Inmate suffers slow death in latest botched US execution
The United Nations has renewed its call for a moratorium on the death penalty in the United States amid outcry over the botched execution of a convicted murderer and rapist.
The United Nations’ High Commissioner for Human Rights has warned the execution of Oklahoma death row inmate Clayton Lockett may have breached may have breached international law.
The comments came as details emerged of Lockett’s final hours, including evidence that he took almost 45 minutes to die after being injected with an untested cocktail of drugs, many of which appear to have leaked directly into his body after an intravenous line failed.
Witnesses said Lockett convulsed violently during the execution and tried to lift his head, even after a doctor declared him unconscious. He died of an apparent heart attack, 43 minutes after the execution had begun.
“What happened in Oklahoma is deeply troubling,” US President Barack Obama said when asked about international condemnation of US application of the death penalty following Lockett’s case.
Mr Obama said Attorney General Eric Holder would be asked to “get me an analysis of what steps have been taken, not just in this particular instance, but more broadly in this area”.
The President said the death penalty’s application in the US was problematic, with evidence of racial bias and the eventual exoneration of some death-row inmates.
“All these, I think, do raise significant questions about how the death penalty is being applied,” Mr Obama said, “and this situation in Oklahoma I think just highlights some of the significant problems there.”
A timeline of the execution released by Oklahoma authorities shows that it took a phlebotomist almost 50 minutes to find a vein after checking the prisoner’s arms, legs, feet and neck.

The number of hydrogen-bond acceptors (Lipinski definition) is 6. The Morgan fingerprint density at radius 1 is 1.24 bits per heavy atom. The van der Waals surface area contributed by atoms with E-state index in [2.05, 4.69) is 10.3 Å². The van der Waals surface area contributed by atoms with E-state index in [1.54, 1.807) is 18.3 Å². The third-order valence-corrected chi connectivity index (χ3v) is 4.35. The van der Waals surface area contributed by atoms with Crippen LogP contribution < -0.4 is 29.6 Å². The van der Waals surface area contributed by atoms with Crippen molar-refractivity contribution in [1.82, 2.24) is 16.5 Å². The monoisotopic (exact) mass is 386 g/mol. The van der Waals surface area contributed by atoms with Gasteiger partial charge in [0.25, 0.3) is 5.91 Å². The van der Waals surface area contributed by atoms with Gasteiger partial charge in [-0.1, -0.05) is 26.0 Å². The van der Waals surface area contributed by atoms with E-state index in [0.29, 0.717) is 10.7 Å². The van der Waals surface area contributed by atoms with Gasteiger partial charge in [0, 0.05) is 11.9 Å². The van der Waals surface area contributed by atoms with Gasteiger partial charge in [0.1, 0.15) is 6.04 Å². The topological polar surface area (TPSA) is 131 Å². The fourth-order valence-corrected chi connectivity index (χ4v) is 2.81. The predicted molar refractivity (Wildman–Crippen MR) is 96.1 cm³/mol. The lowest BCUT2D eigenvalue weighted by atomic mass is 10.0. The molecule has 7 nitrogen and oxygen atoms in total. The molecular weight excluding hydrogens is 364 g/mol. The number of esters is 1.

Finally, the IV was inserted into a vein in Mr Lockett’s groin and a dose of Midazolam was administered.
The attending doctor declared Mr Lockett unconscious 10 minutes later, though witnesses reported that the prisoner continued to move his head, fight against his restraints and attempt to speak for a further three minutes.
Once Mr Lockett was declared unconscious, the doctor administered vecuronium and potassium chloride through the IV.
But, 10 minutes later, the doctor checked the IV and found that the vein had collapsed and the drugs had leaked out and been absorbed in the surrounding tissue.
The doctor then contacted the warden and informed him that not enough drugs had been administered to cause death, that there were not enough drug left to complete the execution and that there was no vein to inject them into even if there was.
The doctor reported that, at that time, Mr Lockett was unconscious but still had a faint heart beat.
The execution was officially called off 33 minutes after the Midazolam was administered, and Mr Lockett was declared dead of a heart attack 10 minutes after that – one hour and 44 minutes after the prisoner was first strapped into the gurney.
Mr Lockett was convicted in 2000 and sentenced to death for the kidnap and murder of a 19-year-old woman during a home invasion. The woman survived the initial assault, and Mr Lockett ordered two accomplices to bury her alive, and raped one of her friends. His accomplices are serving life sentences.
The families of his victims expressed satisfaction at his execution, but the manner of his death had appalled the UN High Commissioner for Human Rights.
Spokesman Richard Colville said “the suffering of Clayton Lockett during his execution in Oklahoma on Tuesday 29 April, may amount to cruel, inhuman and degrading treatment according to international human rights law”.
Mr Colville said that the execution also appeared to run counter to the US constitution, which bars “cruel and unusual punishment”.
“The prolonged death of Clayton Lockett is the second case of apparent extreme suffering caused by malfunctioning lethal injections reported in 2014 in the United States,” he added, referring to the case of Dennis McGuire, executed in Ohio in January with an allegedly untested combination of drugs.
“The apparent cruelty involved in these recent executions simply reinforces the argument that authorities across the United States should impose an immediate moratorium on the use of the death penalty and work for abolition of this cruel and inhuman practice,” he said.
Authorities in many of the 32 states that still have the death penalty have been scrambling to find a supply of drugs to carry out executions after European pharmaceutical companies, their usual source, placed an embargo on the use of their products for capital punishment, in line with European Union laws.